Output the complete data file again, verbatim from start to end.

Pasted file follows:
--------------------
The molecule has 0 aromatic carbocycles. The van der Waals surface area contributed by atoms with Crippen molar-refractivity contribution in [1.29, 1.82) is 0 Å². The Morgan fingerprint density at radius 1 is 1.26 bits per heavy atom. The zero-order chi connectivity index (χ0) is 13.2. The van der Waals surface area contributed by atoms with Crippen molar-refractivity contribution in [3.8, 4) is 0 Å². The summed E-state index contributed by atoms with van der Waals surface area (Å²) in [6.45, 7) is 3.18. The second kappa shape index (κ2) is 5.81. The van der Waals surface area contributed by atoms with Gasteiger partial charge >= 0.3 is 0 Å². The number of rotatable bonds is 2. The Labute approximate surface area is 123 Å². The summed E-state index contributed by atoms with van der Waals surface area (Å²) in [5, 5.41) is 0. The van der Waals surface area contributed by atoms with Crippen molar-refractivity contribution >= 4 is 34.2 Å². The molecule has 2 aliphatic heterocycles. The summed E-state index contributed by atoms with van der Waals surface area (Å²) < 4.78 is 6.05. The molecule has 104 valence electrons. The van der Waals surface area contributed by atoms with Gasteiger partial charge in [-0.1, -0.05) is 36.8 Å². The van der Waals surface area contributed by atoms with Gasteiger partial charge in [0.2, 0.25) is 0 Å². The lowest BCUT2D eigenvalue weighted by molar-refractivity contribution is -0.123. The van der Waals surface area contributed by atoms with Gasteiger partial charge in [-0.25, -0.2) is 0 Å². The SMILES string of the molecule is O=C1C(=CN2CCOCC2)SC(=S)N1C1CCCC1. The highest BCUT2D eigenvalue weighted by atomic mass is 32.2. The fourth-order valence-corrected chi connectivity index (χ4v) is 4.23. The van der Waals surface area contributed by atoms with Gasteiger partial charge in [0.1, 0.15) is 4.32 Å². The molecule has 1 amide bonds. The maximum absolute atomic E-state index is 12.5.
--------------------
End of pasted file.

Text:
The molecule has 0 aromatic carbocycles. The van der Waals surface area contributed by atoms with Crippen molar-refractivity contribution in [1.29, 1.82) is 0 Å². The Morgan fingerprint density at radius 1 is 1.26 bits per heavy atom. The zero-order chi connectivity index (χ0) is 13.2. The van der Waals surface area contributed by atoms with Crippen molar-refractivity contribution in [3.8, 4) is 0 Å². The summed E-state index contributed by atoms with van der Waals surface area (Å²) in [6.45, 7) is 3.18. The second kappa shape index (κ2) is 5.81. The van der Waals surface area contributed by atoms with Gasteiger partial charge >= 0.3 is 0 Å². The number of rotatable bonds is 2. The Labute approximate surface area is 123 Å². The summed E-state index contributed by atoms with van der Waals surface area (Å²) in [5, 5.41) is 0. The van der Waals surface area contributed by atoms with Crippen molar-refractivity contribution >= 4 is 34.2 Å². The molecule has 2 aliphatic heterocycles. The summed E-state index contributed by atoms with van der Waals surface area (Å²) < 4.78 is 6.05. The molecule has 104 valence electrons. The van der Waals surface area contributed by atoms with Gasteiger partial charge in [-0.1, -0.05) is 36.8 Å². The van der Waals surface area contributed by atoms with Gasteiger partial charge in [0.2, 0.25) is 0 Å². The lowest BCUT2D eigenvalue weighted by molar-refractivity contribution is -0.123. The van der Waals surface area contributed by atoms with Gasteiger partial charge in [-0.25, -0.2) is 0 Å². The SMILES string of the molecule is O=C1C(=CN2CCOCC2)SC(=S)N1C1CCCC1. The highest BCUT2D eigenvalue weighted by atomic mass is 32.2. The fourth-order valence-corrected chi connectivity index (χ4v) is 4.23. The van der Waals surface area contributed by atoms with Gasteiger partial charge in [0.1, 0.15) is 4.32 Å². The molecule has 1 amide bonds. The maximum absolute atomic E-state index is 12.5.